Sparks-based Integrated Health Services, in bankruptcy reorganization for more than two years, is receiving bids on its nursing homes and other assets, several analysts and other industry sources said yesterday.
A company spokesman, Robert Mead, said the company has not made a decision to sell its assets rather than try to emerge from bankruptcy as an operating company. The company has an obligation to "examine all the alternatives," he said.
There is speculation in the industry that Kindred Healthcare Inc., of Louisville, Ky., is a likely buyer of IHS' nursing homes. Jerry L. Doctrow, a health analyst at Legg Mason Wood Walker in Baltimore, noted yesterday that Kindred has changed its credit agreements to allow acquisitions of up to $130 million, and that "likely acquisition targets, in our view, include the nursing home operations of Integrated Health Services."
It is expected to take months to review bids, make decisions and get approval from the bankruptcy court, sources said.
"It's too uncertain to name any one company as being close to having a deal," said Thomas H. Shinkle, senior vice president at Imperial Capital LLC in Beverly Hills, Calif., who follows Kindred.
However, Shinkle said, the acquisition would make sense for Kindred, as companies look for markets where they can own a concentration of facilities. "Kindred's and Integrated's map of buildings fall on top of each other better than anyone else's," Shinkle said.
Glenn B. Rice, an attorney for the creditors' committee in the IHS bankruptcy proceedings, said he hoped the company would file final plans with the U.S. Bankruptcy Court in Delaware by summer. A trade publication, McKnight's Long-Term Care News, reported last month that IHS had said it would file by June. Mead said he could not confirm that but the target date "doesn't sound unreasonable."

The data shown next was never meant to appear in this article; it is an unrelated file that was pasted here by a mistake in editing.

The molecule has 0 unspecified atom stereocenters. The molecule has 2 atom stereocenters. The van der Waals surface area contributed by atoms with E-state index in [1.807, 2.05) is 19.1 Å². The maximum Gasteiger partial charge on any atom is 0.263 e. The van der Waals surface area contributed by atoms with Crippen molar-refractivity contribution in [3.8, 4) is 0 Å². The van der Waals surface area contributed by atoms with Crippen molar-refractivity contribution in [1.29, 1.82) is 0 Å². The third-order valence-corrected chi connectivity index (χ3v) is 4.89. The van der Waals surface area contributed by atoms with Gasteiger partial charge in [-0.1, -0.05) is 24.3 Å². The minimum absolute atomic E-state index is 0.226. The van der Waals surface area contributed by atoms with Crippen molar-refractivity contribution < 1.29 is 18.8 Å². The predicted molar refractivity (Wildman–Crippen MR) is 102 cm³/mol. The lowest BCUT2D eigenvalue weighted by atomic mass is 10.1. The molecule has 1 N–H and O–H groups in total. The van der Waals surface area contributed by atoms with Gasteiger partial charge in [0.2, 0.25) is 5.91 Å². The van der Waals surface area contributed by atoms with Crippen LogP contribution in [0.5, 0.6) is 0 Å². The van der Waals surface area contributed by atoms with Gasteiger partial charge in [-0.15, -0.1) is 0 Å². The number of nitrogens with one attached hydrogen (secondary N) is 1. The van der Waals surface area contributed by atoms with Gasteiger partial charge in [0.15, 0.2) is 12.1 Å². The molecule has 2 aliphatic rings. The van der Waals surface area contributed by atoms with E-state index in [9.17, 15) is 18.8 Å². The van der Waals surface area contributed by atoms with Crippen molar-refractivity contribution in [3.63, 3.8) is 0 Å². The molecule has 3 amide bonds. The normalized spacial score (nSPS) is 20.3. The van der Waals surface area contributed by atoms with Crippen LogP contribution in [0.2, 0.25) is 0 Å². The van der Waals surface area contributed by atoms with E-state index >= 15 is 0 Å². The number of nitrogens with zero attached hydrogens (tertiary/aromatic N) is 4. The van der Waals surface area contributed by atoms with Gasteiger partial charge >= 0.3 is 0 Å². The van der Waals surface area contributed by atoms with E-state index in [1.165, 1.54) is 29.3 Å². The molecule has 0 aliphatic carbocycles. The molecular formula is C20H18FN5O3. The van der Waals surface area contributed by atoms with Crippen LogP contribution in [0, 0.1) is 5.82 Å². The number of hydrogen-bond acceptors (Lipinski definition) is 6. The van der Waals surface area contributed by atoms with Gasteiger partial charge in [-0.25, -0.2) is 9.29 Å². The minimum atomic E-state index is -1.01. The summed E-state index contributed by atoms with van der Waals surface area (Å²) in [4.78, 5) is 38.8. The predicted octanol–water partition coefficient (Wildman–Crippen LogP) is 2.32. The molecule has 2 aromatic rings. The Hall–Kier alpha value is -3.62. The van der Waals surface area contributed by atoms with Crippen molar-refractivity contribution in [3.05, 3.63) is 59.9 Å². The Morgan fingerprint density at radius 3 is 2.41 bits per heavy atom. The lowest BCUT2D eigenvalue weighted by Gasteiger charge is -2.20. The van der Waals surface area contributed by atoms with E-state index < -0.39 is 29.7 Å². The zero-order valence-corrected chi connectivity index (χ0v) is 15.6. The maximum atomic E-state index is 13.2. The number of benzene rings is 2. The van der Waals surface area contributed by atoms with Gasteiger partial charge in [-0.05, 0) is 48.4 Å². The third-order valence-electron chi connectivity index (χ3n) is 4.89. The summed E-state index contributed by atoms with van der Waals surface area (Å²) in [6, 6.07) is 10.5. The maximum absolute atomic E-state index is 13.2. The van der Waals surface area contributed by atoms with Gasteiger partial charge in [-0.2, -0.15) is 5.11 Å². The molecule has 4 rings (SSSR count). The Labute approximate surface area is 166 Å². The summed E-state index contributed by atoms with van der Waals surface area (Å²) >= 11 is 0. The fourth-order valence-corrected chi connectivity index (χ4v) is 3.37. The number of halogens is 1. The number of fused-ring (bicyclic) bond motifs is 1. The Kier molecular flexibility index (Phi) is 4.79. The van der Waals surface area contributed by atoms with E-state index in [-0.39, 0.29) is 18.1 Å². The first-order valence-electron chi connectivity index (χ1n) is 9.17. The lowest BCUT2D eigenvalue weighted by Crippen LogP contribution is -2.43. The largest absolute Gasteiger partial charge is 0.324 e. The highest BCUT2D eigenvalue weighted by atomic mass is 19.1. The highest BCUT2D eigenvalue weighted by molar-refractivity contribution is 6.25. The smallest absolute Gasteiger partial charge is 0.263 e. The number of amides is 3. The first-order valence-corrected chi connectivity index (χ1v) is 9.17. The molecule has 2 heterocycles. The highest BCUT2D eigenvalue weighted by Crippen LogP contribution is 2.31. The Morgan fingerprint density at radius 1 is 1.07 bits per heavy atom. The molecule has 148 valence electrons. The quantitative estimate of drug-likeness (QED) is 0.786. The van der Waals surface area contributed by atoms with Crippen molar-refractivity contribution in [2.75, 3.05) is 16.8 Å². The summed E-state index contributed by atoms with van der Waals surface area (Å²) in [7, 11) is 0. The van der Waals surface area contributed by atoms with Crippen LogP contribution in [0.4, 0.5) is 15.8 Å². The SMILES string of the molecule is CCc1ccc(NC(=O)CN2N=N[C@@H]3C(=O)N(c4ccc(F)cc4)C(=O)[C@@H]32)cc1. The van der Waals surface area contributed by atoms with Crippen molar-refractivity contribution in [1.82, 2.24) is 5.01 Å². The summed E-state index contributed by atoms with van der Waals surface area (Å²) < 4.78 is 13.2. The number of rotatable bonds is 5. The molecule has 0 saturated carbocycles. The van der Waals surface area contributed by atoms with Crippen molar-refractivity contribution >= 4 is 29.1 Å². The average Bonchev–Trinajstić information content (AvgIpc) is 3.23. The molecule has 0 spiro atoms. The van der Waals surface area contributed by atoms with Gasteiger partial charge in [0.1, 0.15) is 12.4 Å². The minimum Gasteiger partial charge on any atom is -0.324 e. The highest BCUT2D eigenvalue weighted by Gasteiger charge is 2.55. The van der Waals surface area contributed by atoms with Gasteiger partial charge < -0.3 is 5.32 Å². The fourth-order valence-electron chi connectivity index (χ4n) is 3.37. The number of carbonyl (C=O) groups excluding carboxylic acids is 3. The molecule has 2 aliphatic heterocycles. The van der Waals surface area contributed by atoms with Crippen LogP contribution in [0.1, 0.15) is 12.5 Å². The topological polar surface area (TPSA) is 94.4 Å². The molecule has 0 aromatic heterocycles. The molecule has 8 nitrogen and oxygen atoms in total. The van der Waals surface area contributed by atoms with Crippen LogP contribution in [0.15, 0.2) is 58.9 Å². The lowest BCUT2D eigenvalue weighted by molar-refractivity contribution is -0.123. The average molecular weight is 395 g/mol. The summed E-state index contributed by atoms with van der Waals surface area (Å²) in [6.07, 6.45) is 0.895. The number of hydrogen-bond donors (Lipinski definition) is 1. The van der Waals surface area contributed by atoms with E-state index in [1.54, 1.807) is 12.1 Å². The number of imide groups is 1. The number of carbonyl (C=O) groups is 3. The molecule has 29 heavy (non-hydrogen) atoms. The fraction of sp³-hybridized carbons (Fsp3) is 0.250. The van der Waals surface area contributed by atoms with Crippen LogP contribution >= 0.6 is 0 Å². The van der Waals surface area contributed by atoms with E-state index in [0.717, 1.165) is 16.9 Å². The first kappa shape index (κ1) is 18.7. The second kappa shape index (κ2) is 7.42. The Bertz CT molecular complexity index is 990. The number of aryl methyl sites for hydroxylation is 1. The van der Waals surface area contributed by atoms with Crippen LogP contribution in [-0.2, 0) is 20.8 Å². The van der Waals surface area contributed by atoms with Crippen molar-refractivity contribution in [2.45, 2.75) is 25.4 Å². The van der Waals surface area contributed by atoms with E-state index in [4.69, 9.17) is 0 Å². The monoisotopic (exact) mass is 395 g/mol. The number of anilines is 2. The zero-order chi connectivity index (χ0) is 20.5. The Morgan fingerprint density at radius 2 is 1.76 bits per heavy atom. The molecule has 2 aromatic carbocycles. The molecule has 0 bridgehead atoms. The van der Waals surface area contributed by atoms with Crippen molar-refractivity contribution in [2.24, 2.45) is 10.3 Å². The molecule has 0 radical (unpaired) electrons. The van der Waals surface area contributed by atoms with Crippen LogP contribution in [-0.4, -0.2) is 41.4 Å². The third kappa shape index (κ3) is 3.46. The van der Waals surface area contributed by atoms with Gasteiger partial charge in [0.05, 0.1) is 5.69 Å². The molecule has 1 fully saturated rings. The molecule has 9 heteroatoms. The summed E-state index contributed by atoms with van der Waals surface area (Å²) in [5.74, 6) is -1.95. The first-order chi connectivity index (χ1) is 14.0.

Mead and Rice would neither confirm nor deny the bidding process.
Some in the industry expect Integrated to sell off its parts rather than come out of bankruptcy as a reorganized company. "They're behaving as if they're in Chapter 7," the part of the bankruptcy code that covers liquidation, said Marcy Chong, a research analyst for the Service Employees International Union, which represents thousands of nursing home workers. "Everything's for sale."
Last month, Integrated spun off its RoTech division, which provides home respiratory services and durable medical equipment. RoTech emerged from bankruptcy separately. According to Shinkle, Integrated's major creditors became RoTech's primary owners. It has also sold some smaller divisions.
IHS had a rapid rise and even more rapid fall. It was a pioneer in "sub-acute" care, adding extra staff to nursing homes to provide rehabilitation for people coming out of hospitals. Its goal was to reduce costs by providing care in lower-cost settings. From a start-up, IHS grew to a company with facilities in 47 states and $3 billion a year in revenue.
In 1998, however, the federal government cut reimbursement rates in its Medicare program, on which Integrated depended for a third of its revenue.
Integrated filed for bankruptcy reorganization in February 2000, continuing to operate as it developed reorganization plans. In January, 2001, the company's founder, Dr. Robert N. Elkins, left with a severance package valued at $55 million, largely in forgiveness of loans used to buy company stock which had become nearly worthless. A turnaround specialist, Joseph A. Bondi, took over.
Four of the six other largest nursing home chains also filed in 1999 or 2000. All had grown rapidly by acquisition, leaving them with heavy debt loads they couldn't service with the lower reimbursement. "The feds cut the rate, and they were levered to the gills," Doctrow said.
Since then, Medicare reimbursements have been bumped back up, and several of the chains have emerged from bankruptcy.
Integrated currently operates 300 homes and has 500 headquarters employees, according to Mead.